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First Edition Rules Master
By BCSWowbagger (James Heaney)
 - First Edition Rules Master
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1E World Champion 2021
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#577149
GooeyChewie wrote: Sun May 15, 2022 10:18 am In my opinion, there is a subtle but real difference between "star power" and "off-color main characters*."
:thumbsup: Well articulated. I agree with your distinction, and with your claim that star power is important for all affiliations, but off-color mains are optional. (And I, personally, don't usually like them.)
 
By lotjx2
 - Beta Quadrant
 -  
#577164
Arik Soong should be neutral not [SF] after watching those episodes. He had no point was helping Archer and crew unless he wanted something or at the end when he had no choice. I think neutral versions of characters are better than trying to make them a certain affiliation. Galen is a great to add deck to almost any deck.
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First Edition Rules Master
By BCSWowbagger (James Heaney)
 - First Edition Rules Master
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1E World Champion 2021
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#577222
Aren't criminals in STCCG generally considered to belong to the affiliation to whose jurisdiction they are subject?

Like, Korris and Konmel are criminals rebelling directly against the authority of the Klingon Empire. K'Nera pursues them and ensures they are stopped. But Korris and Konmel are both [Kli] anyway. Menos is a crook, so he's dual [Vul] / [NA] . [Maq] Thomas Riker steals an entire starship from the UFP, but he's still [Fed] . Premiere Vash is somewhat notoriously [Fed] . Kasidy Yates, the smuggler, is [Baj] / [NA] , because she works for the Bajorans (while doing crimes).

These examples are why I think Arik Soong in both colors is appropriate. He's never working with [SF] , but he is a citizen of [SF] whether he likes it or not.

I could be underthinking this, though.
 
 - Beta Quadrant
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#577282
Nope. Criminality and jurisdiction have nothing to do with affiliation.

Koris and Konmel both saw themselves as parts of Klingon society, attempting to bring it back to the old ways. Furthermore, both were members of the Klingon Defense Force.

Menos used to be a Vulcan. Then he left Vulcan society and became completely independent. The card reflects both parts of his story, which is not only why he can be in "Vulcan" mode, but only has "V'Shar" when he's in "Vulcan" mode. That reflects Menos while he's still a V'Shar agent. If you put him in exiled "Non-Aligned" mode, he loses that skill, as he has left both the V'Shar and Vulcan society.

Thomas Riker still considers himself a member of the Federation, as he's a Lt. Commander. He's just all alone on the planet he was left behind on, but he still thinks of himself as a member of Starfleet, and has recently been rescued by the Enterprise on the card you linked to.

Later on, he joins the Maquis, but he's still a member of the Federation and believes in it broadly. Furthermore, he's trying to help other Federation citizens, who have been abandoned by the policies of the Federation government on colony worlds. That he's doing so via illegal means has no bearing on his citizenship or his self-identity or his affiliation, just as James T. Kirk remained a member of the Federation even after he stole the Enterprise to save Spock's katra.

There's nothing notorious about Vash. She considers herself a member of the Federation, even if she's shady and breaks some laws. Criminality has no bearing on affiliation.

Kasidy Yates works for the Bajorans, hence the Bajoran mode. She also is a member of the Maquis, who at that point had declared themselves independent of the Federation. Furthermore, she operates outside of the Federation, so it's not clear to me that she considers herself a part of Federation society. All are reasons for her being non-aligned, which have nothing to do with criminality.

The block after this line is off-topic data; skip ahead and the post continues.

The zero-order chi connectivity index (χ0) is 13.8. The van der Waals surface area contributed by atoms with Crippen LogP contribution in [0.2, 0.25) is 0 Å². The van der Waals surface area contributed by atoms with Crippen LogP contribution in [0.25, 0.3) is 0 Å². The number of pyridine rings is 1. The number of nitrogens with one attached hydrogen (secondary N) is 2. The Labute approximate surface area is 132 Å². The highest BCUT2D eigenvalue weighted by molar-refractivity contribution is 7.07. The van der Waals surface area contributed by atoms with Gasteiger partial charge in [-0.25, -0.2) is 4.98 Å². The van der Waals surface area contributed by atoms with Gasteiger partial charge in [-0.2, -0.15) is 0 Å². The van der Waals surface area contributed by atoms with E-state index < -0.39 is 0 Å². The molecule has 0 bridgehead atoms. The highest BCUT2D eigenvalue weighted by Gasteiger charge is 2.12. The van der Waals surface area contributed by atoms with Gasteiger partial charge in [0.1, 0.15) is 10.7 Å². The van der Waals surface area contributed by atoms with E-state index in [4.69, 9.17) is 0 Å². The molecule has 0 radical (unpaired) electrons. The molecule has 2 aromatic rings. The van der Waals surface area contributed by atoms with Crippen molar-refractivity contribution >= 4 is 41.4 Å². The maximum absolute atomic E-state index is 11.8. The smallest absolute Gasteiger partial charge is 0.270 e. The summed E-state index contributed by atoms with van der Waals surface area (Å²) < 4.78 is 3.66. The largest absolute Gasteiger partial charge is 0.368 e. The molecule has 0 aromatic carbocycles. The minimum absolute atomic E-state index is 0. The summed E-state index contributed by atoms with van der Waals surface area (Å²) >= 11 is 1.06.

Arik Soong's affiliation is completely inappropriate. He's not a member of Starfleet, nor does he work with them cooperatively. Instead, he tries to subvert them and manipulate them for his own ends.

You cannot be a citizen of Starfleet, as Starfleet is an institution, not a government. You can apply to Starfleet, and they can accept you, and you can be a member of Starfleet, but never a citizen. By the same token, you cannot be a citizen of the United States Military.
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First Edition Rules Master
By BCSWowbagger (James Heaney)
 - First Edition Rules Master
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1E World Champion 2021
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#577287
DISCO Rox No More wrote: Tue May 17, 2022 8:04 pmArik Soong's affiliation is completely inappropriate. He's not a member of Starfleet, nor does he work with them cooperatively. Instead, he tries to subvert them and manipulate them for his own ends.

You cannot be a citizen of Starfleet, as Starfleet is an institution, not a government. You can apply to Starfleet, and they can accept you, and you can be a member of Starfleet, but never a citizen. By the same token, you cannot be a citizen of the United States Military.
Interesting perspective! That's the rub, it sounds like. I never saw [SF] that way.

I have always interpreted the [SF] affiliation to represent (in a story sense) the entire United Earth government and society, prior to the formation of the Federation, and not simply the military organization Starfleet. That's why Emory Erickson and Jeremy Lucas (neither of whom were members of Starfleet) were given the [SF] affiliation in the original 18-card set. It's also (I think) why Danica Erickson, Nathan Samuels, and John Frederick Paxton are correctly [SF] instead of [NA] . Since Arik Soong was subject to United Earth jurisdiction in a United Earth jail and hoping to improve the human genetic stock, he fits [SF] just as [Maq] Thomas Riker does (in my view).

I recognize that the name of the affiliation is against me here, but I think it would be even weirder to say that, out of all the other affiliations (which encompass entire societies), the [SF] affiliation alone encompasses only its military and the rest of its society is [NA] .
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 - Beta Quadrant
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1E The Void Regional Champion 2022
#577317
BCSWowbagger wrote: Tue May 17, 2022 10:03 pm
DISCO Rox No More wrote: Tue May 17, 2022 8:04 pmArik Soong's affiliation is completely inappropriate. He's not a member of Starfleet, nor does he work with them cooperatively. Instead, he tries to subvert them and manipulate them for his own ends.

You cannot be a citizen of Starfleet, as Starfleet is an institution, not a government. You can apply to Starfleet, and they can accept you, and you can be a member of Starfleet, but never a citizen. By the same token, you cannot be a citizen of the United States Military.